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Tulane Law dealmakers confab draws record crowd of 600-plus

April 13, 2017


More than 600 lawyers, bankers and other professionals spent two days talking dealmaking at Tulane’s 29th Annual Corporate Law Institute March 30-31.


Tulane Corporate Law Institute co-chair Eileen Nugent, global co-head of transactions at Skadden, Arps, Slate, Meagher & Flom in New York, gets the first day of panels started on March 30.

Though a Louisiana-style downpour deluged New Orleans streets the first morning of Tulane’s Corporate Law Institute, the mood was sunny among the 600-plus lawyers, bankers and other professionals talking deal making inside the Roosevelt Waldorf Astoria Hotel.

Kurt Simon, J.P. Morgan’s global chairman of mergers and acquisitions, predicted the first $100 billion all-cash corporate purchase. Delaware Supreme Court Chief Justice Leo E. Strine Jr. cracked a joke about a moonshot to eradicate male-pattern baldness. And The New York TimesMichael de la Merced reported afterward about a consensus among attendees that “under the Trump presidency, deal making should boom.”

Now in its 29th year, the Tulane Law conference has emerged as the most influential event of its kind in the M&A world, drawing together Wall Street lawyers, investment bankers, business reporters, scholars and Delaware judges. The event has set attendance records for each of the past five years as it has become virtually a must-attend event.

In an April 2 DealBook column, de la Merced called it “the year’s pre-eminent gathering of mergers advisers, a Davos for the dealmaker set” (a reference to the World Economic Forum annual meeting in Switzerland) and a prime opportunity for networking: “whether over butter-laden gulf fish at Galatoire’s or sherried turtle soup at Commander’s Palace or at the high-roller poker tables at Harrah’s.”


Eileen Nugent, global co-head of transactions at Skadden, Arps, Slate, Meagher & Flom in New York, said the conference attracts professionals “at the top of their game” and is unique in its mix of lawyers, bankers, proxy solicitors and M&A reporters.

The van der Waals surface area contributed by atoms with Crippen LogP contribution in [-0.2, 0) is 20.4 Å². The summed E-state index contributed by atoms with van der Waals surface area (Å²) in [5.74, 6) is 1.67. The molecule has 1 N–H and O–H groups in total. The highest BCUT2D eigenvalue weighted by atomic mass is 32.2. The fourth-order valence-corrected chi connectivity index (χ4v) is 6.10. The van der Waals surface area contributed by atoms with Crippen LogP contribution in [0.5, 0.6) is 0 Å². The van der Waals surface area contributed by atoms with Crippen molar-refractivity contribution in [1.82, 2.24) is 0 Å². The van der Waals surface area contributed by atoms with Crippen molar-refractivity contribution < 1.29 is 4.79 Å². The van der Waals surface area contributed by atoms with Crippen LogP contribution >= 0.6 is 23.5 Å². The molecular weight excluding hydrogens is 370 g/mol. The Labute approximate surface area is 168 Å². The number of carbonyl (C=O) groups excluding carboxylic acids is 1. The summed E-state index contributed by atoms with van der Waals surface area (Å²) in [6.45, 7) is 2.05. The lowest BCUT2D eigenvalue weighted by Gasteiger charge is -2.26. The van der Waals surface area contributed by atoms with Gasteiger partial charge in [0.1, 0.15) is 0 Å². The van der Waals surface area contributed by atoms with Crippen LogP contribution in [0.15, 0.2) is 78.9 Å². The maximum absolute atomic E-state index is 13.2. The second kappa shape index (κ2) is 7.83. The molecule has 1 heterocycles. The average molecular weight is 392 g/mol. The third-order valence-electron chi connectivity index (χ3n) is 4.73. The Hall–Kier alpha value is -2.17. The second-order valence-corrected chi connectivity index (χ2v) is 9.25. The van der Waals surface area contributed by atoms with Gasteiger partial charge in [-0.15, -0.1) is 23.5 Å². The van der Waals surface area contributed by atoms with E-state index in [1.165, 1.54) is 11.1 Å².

“It’s important for these kinds of high-level professionals to have this chance to get together,” said Nugent, who co-chairs the conference along with Wachtell, Lipton, Rosen & Katz partner David A. Katz and Donald Wolfe, a partner at Potter Anderson Corroon in Wilmington, Delaware.


Outspoken and entertaining, Delaware Supreme Court Chief Justice Leo Strine (center) is a key attraction at Tulane’s Corporate Law Institute.

Some attendees return every year, like Steve Lipin, a former reporter who’s now a partner at Brunswick Group, an international corporate communications firm. He said other schools host conferences but “none that have the tradition, the influence, the quality of both the speakers and the audience” that Tulane brings together.

Fishman Haygood partner Louis Fishman (L ’65) helped found the Corporate Law Institute with Andrew G.T. Moore II (L ’60), Delaware Supreme Court’s chief justice in 1982-94. The conference was one of the first of its size held in New Orleans after the damage of Hurricane Katrina in 2005, and the event has continued to grow, hitting a record-setting attendance this year of more than 600.

The panels are deeply detailed discussions of topics from current issues in private equity to protecting confidentiality as deals develop involving public companies. With a majority of Fortune 500 companies incorporating in Delaware, discussions involving judges from the Supreme Court and Chancery Court always are popular. And a recurring panel featuring reporters from the major media outlets draws a packed crowd even first thing on a Friday morning.   

David Faber, co-anchor of CNBC’s “Squawk on the Street” said the event gives reporters a chance to learn, cement relationships and get a sense of what people in the industry are talking about.

“These opportunities are not that frequent, where you can get this many people together from the M&A community,” he said.

For the first time, this year’s institute featured an academic tie-in on the Tulane campus, with a symposium organized by Tulane Law Professor Ann Lipton featuring 11 of the country’s top corporate and securities scholars on the future of securities litigation in the Trump era.

“The Tulane Corporate Law Institute is a major asset for the law school,” Dean David Meyer said. “It provides extraordinary networking and learning opportunities for our students and showcases the strength of Tulane Law’s business law faculty.”

Note: This story was updated on April 17, 2017.


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